Bottom line.... READ your loan documents!


No need to get huffy.

#1 Correct, you are signing a legal binding contract, they are going to hold you to the terms you agreed to whether you read and understand them or not.

#2, No where have I said that writing a note will change the loan contract.

Back in the day, banks sent you a FULL COUPON BOOK OF PAYMENTS FOR THE YEAR. On those coupons you had A SPECIFIC SPACE WHERE YOU SPECIFIED ANY EXTRA AMOUNT BEING SENT AND HOW YOU WANTED THAT AMOUNT TO BE APPLIED.

Fast forward to today, with advent of direct account access they may or may not send a payment book, HOWEVER YOU CAN STILL ADD EXTRA MONEY TOWARDS THE PRINCIPLE provided it is a open ended loan (if you do not know what a open ended and closed ended loan, LOOK IT UP AND LEARN.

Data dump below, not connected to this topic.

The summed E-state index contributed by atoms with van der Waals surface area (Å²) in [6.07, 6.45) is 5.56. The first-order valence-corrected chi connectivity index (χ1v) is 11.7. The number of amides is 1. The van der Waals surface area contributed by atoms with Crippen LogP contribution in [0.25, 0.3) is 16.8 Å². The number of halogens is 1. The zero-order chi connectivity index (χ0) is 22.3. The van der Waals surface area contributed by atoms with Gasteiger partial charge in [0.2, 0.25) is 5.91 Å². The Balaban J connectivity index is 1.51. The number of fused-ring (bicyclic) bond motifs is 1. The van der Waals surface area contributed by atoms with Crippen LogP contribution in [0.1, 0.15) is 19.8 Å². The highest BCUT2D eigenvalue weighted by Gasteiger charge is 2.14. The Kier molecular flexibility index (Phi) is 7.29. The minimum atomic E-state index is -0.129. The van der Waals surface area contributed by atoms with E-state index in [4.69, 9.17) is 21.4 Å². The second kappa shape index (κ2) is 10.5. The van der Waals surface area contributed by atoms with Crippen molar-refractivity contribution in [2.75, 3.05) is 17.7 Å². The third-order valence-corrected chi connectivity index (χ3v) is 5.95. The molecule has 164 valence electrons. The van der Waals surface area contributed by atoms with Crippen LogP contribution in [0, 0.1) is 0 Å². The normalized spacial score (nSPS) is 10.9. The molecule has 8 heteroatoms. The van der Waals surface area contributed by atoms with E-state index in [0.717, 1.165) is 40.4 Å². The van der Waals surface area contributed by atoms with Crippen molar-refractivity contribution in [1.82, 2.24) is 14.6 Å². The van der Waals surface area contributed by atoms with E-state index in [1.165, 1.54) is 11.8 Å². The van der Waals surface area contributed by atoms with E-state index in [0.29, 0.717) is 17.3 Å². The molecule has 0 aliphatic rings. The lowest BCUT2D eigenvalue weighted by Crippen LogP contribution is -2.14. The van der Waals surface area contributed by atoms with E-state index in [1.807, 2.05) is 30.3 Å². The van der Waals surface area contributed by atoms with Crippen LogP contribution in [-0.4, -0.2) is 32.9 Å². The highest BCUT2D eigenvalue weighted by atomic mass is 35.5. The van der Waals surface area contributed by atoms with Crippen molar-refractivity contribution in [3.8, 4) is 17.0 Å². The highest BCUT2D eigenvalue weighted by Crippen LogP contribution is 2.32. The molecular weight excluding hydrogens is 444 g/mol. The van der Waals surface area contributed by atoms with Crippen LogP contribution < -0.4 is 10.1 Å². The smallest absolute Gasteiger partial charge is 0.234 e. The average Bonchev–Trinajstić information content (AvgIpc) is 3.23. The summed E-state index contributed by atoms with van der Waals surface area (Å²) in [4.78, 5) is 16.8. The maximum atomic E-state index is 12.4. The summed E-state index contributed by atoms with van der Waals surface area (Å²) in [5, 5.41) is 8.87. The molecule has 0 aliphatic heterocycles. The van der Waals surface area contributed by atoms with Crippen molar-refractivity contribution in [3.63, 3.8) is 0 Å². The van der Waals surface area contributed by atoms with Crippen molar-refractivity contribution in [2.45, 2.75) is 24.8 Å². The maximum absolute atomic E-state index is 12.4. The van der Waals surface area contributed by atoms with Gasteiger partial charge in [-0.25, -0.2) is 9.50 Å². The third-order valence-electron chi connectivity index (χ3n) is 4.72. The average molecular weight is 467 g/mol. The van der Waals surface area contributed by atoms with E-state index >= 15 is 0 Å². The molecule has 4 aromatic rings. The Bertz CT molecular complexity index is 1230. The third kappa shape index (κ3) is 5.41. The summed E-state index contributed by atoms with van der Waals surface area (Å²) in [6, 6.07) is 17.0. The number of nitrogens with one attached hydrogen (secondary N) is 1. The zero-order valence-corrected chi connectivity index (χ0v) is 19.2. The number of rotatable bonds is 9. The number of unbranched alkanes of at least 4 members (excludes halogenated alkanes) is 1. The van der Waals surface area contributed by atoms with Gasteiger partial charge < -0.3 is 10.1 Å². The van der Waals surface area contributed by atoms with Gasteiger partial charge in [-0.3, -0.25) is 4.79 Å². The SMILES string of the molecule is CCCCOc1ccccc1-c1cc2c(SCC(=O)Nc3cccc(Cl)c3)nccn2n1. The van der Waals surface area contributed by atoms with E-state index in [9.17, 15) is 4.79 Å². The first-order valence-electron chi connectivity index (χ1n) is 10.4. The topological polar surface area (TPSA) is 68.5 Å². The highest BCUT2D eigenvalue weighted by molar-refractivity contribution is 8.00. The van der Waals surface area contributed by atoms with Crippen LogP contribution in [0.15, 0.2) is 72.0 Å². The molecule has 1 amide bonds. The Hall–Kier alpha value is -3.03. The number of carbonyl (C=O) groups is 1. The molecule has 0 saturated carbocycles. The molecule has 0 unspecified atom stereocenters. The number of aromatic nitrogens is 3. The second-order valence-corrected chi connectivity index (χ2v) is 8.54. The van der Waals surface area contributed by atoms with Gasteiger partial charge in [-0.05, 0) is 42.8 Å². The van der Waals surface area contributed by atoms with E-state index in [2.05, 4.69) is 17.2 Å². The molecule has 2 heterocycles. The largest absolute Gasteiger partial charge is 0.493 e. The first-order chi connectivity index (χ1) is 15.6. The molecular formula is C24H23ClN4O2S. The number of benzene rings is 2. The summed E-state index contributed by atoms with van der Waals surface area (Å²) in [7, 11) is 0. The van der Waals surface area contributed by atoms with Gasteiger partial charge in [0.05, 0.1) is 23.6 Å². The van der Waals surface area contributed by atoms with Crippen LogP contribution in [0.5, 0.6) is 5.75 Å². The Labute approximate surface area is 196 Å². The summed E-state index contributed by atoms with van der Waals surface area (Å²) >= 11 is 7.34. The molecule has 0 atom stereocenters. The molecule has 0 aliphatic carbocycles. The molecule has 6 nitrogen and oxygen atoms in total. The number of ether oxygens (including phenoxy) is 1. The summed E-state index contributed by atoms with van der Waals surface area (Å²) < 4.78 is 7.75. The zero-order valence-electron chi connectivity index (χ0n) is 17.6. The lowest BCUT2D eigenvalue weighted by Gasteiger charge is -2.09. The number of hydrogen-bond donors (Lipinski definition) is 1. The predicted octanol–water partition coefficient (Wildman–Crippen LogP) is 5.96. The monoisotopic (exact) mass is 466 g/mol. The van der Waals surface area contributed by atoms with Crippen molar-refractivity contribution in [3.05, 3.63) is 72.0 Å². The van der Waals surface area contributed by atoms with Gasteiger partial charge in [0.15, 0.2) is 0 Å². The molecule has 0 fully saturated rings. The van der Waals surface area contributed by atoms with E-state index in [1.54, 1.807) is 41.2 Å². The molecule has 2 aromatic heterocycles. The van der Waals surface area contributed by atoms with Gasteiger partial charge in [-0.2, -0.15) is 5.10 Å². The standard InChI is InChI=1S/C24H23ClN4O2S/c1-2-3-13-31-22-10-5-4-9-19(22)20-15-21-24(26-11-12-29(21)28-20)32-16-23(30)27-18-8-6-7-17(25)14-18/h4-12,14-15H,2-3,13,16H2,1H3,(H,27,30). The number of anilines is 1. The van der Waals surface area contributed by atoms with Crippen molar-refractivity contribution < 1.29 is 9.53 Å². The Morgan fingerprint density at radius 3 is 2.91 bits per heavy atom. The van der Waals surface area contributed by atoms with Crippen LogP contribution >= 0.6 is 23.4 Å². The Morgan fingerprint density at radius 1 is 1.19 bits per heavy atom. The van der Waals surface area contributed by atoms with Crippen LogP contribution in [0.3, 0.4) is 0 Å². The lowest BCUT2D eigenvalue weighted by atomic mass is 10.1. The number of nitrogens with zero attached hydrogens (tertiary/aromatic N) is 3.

We have done this with not only a mortgage but FIVE VEHICLES over the years and have never had any issues with the banks not following our direction on how to apply the extra funds.

With direct auto payment loans you can simply go to your lender bank and specify that you want to pay extra towards your principle. It IS that simple.

#3 I see where you got confused (and anything to do with a home mortgage IS confusing to start with)..

Banks like a lot of businesses do a financial closing of their books on a MONTHLY BASIS. This typically is at the end of the month and can follow into the beginning of the next month.

They typically will want to have your payment due before or after that monthly closing so typically your payment date will either be due the first week of the new month or on the last week of the month.